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Chinese President Xi's regime intensifies crackdowns on Christianity

Chinese Christians sing during a prayer service at an underground independent Protestant church on Oct. 12, 2014, in Beijing. Recent government policies targeting Christians have led more of them to worship underground. (2014 file photo/Kevin Frayer/Getty Images)

The Communist regime in China has increased its crackdowns on Christian communities throughout that country, The Associated Press revealed in an extensive report published Tuesday. China views Christianity as a Western influence that stands contrary to Chinese culture.

How does the Chinese president view Christianity?

China didn't have religious freedom as part of its constitution until 1982. However, since he took office in 2013, Chinese President Xi Jinping has been systematically increasing his own power.

In March, the National People's Congress voted 2,958 to 2 to eliminate term limits, allowing Xi to continue ruling the country after his second term ends in 2023. Term limits were put in place in 1982 as part of a system of reforms that began shortly after Mao Zedong's death in 1976.

In 2016, Xi warned members of the Communist Party to “resolutely guard against overseas infiltrations via religious means.”

Neither Protestants nor Catholics are immune from the crackdown. Christians in Beijing have described the level of harassment they've received lately as “unprecedented.”

The Chinese government began a five-year-long plan to “Sinicize” (meaning "to make more Chinese") Christianity earlier this year, the AP reported. As part of this effort, hundreds of Christian home churches have reportedly been shut down in the past several months.

The AP interviewed a dozen Chinese Protestants who reported that their meetings had been raided and that members of their community had been interrogated and surveilled. Chinese government authorities have reportedly seized Bibles, and in one town demanded that Chinese Christians replace posters of Jesus with posters of President Xi Jinping.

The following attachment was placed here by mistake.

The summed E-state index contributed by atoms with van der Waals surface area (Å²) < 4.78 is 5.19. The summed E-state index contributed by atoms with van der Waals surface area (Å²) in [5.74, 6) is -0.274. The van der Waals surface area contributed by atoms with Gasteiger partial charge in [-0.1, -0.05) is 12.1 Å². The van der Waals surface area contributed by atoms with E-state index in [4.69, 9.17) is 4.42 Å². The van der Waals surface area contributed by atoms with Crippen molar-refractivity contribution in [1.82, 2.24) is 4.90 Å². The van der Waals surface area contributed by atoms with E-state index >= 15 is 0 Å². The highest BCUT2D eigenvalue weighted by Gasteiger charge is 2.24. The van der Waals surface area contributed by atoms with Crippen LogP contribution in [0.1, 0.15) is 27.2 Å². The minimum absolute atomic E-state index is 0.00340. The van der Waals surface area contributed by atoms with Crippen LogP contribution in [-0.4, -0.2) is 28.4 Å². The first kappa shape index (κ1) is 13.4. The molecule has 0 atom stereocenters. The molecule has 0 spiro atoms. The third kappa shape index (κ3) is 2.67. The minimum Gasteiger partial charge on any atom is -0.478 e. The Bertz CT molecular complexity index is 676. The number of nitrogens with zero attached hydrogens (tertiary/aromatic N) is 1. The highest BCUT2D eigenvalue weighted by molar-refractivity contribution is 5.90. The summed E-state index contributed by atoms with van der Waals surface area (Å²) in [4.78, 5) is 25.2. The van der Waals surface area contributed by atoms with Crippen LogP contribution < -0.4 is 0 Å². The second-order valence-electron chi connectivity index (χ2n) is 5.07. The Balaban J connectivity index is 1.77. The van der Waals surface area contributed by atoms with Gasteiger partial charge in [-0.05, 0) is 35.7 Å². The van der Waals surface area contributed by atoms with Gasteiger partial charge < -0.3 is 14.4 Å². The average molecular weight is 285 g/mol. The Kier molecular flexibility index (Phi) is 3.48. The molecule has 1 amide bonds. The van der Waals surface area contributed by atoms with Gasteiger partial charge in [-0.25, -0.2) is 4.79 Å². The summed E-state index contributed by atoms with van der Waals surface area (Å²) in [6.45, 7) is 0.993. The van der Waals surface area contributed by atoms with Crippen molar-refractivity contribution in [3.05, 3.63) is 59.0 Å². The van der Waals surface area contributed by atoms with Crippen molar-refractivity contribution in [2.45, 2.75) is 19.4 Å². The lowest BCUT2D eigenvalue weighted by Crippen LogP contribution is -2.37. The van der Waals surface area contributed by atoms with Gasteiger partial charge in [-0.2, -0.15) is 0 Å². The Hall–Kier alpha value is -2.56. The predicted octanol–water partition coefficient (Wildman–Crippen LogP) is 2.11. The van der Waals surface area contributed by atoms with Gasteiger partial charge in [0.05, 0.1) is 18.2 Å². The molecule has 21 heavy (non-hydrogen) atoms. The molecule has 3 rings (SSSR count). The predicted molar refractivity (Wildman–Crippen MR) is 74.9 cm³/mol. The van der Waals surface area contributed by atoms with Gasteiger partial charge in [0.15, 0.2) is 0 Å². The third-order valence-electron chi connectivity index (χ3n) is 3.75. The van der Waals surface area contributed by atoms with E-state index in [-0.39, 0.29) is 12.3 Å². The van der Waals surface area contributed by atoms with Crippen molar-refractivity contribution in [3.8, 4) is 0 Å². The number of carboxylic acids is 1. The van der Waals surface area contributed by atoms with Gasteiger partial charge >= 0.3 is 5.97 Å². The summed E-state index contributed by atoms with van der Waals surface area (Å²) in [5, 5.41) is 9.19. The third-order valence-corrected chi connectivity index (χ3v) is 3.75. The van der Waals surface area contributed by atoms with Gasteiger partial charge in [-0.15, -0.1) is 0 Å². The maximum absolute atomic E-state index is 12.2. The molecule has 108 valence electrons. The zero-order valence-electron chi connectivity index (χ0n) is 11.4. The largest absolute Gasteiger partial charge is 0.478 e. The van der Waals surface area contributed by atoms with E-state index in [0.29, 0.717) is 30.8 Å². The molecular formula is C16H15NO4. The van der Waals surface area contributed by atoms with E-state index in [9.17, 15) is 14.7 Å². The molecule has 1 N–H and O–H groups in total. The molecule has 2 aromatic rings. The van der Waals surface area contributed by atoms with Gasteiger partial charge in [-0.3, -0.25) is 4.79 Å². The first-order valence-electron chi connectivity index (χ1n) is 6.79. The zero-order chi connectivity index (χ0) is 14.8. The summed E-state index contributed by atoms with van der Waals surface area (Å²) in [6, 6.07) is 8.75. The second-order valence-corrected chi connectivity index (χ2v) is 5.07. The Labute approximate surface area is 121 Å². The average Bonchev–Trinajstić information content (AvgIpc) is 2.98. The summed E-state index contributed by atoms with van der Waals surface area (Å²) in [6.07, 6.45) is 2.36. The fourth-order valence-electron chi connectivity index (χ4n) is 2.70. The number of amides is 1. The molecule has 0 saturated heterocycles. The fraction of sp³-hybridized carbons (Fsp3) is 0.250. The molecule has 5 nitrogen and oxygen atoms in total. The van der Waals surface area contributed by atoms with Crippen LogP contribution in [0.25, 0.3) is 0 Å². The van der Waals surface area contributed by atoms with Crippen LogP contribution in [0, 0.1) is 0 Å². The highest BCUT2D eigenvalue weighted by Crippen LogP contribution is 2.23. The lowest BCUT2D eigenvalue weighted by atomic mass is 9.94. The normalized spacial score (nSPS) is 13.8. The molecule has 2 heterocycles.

Churches in parts of China, including the Henan province, have reportedly taken to meeting in small groups and only scheduling worship services at the last minute to avoid government intrusion, the AP said. This echoes the crackdown that occurred during Mao's reign.

Willy Lam, a Chinese politics expert at the Chinese University of Hong Kong, told the AP that Xi was “very anxious about thought control.” He said that Xi “definitely does not want people to be faithful members of the church, because then people would profess their allegiance to the church rather than to the party, or more exactly, to Xi himself.”

This isn't the only time China has targeted Christians

In May 2016, the New York Times reported that from 2014 to 2016, the government removed more than 1,000 crosses from churches in one Chinese province with close ties to Xi. The crosses were allegedly removed “for the sake of safety and beauty.”

In January, the Chinese government demolished a well-known Christian megachurch.

In April, the Chinese government banned the online sale of Bibles by companies like Amazon. Bible sales in brick-and-mortar stores had already been banned.

In June, half a dozen Christians were imprisoned for up to 13 years for alleged involvement in a "cult."

The Chinese government has also demanded to be granted the ability to appoint its own Catholic bishops, if and where it allows Catholicism to be practiced, instead of allowing that power to remain with Rome. The Vatican has been negotiating with the Chinese government to try to resolve this issue.

How many Christians live in China?

It's difficult to say, but estimates range anywhere from 5 million to 12 million for Catholics and around 38 million for Protestants. However, some estimates put the number of both combined groups as high as 100 million.

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